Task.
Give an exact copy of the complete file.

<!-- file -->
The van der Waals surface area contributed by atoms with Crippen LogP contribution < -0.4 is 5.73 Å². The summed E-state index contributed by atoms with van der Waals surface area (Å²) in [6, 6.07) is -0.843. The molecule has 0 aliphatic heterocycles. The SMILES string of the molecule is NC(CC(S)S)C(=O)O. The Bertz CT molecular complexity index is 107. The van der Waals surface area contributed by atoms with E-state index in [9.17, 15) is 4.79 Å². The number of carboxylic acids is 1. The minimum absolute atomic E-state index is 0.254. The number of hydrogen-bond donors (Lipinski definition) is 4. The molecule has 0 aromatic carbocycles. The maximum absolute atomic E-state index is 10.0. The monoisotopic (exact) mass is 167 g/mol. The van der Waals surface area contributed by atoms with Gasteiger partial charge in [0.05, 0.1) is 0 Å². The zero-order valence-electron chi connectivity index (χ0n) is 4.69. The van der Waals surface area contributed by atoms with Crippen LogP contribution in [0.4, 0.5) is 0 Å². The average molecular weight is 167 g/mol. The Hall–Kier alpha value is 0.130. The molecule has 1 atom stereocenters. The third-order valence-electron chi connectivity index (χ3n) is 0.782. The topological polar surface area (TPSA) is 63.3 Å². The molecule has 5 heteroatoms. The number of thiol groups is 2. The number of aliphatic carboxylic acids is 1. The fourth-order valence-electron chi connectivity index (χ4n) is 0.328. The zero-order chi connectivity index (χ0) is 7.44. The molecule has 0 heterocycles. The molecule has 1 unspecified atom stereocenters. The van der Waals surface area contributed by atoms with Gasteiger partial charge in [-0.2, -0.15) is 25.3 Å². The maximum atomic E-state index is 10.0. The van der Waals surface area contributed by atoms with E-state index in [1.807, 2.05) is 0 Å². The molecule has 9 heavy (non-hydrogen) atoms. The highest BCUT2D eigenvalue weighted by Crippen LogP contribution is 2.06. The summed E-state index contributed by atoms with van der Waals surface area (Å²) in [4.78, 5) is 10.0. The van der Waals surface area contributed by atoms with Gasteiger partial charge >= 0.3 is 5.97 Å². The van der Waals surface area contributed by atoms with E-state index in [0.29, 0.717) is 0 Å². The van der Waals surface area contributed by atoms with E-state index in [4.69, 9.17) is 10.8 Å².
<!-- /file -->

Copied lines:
The van der Waals surface area contributed by atoms with Crippen LogP contribution < -0.4 is 5.73 Å². The summed E-state index contributed by atoms with van der Waals surface area (Å²) in [6, 6.07) is -0.843. The molecule has 0 aliphatic heterocycles. The SMILES string of the molecule is NC(CC(S)S)C(=O)O. The Bertz CT molecular complexity index is 107. The van der Waals surface area contributed by atoms with E-state index in [9.17, 15) is 4.79 Å². The number of carboxylic acids is 1. The minimum absolute atomic E-state index is 0.254. The number of hydrogen-bond donors (Lipinski definition) is 4. The molecule has 0 aromatic carbocycles. The maximum absolute atomic E-state index is 10.0. The monoisotopic (exact) mass is 167 g/mol. The van der Waals surface area contributed by atoms with Gasteiger partial charge in [0.05, 0.1) is 0 Å². The zero-order valence-electron chi connectivity index (χ0n) is 4.69. The van der Waals surface area contributed by atoms with Crippen LogP contribution in [0.4, 0.5) is 0 Å². The average molecular weight is 167 g/mol. The Hall–Kier alpha value is 0.130. The molecule has 1 atom stereocenters. The third-order valence-electron chi connectivity index (χ3n) is 0.782. The topological polar surface area (TPSA) is 63.3 Å². The molecule has 5 heteroatoms. The number of thiol groups is 2. The number of aliphatic carboxylic acids is 1. The fourth-order valence-electron chi connectivity index (χ4n) is 0.328. The zero-order chi connectivity index (χ0) is 7.44. The molecule has 0 heterocycles. The molecule has 1 unspecified atom stereocenters. The van der Waals surface area contributed by atoms with Gasteiger partial charge in [-0.2, -0.15) is 25.3 Å². The maximum atomic E-state index is 10.0. The van der Waals surface area contributed by atoms with E-state index in [1.807, 2.05) is 0 Å². The molecule has 9 heavy (non-hydrogen) atoms. The highest BCUT2D eigenvalue weighted by Crippen LogP contribution is 2.06. The summed E-state index contributed by atoms with van der Waals surface area (Å²) in [4.78, 5) is 10.0. The van der Waals surface area contributed by atoms with Gasteiger partial charge >= 0.3 is 5.97 Å². The van der Waals surface area contributed by atoms with E-state index in [0.29, 0.717) is 0 Å². The van der Waals surface area contributed by atoms with E-state index in [4.69, 9.17) is 10.8 Å².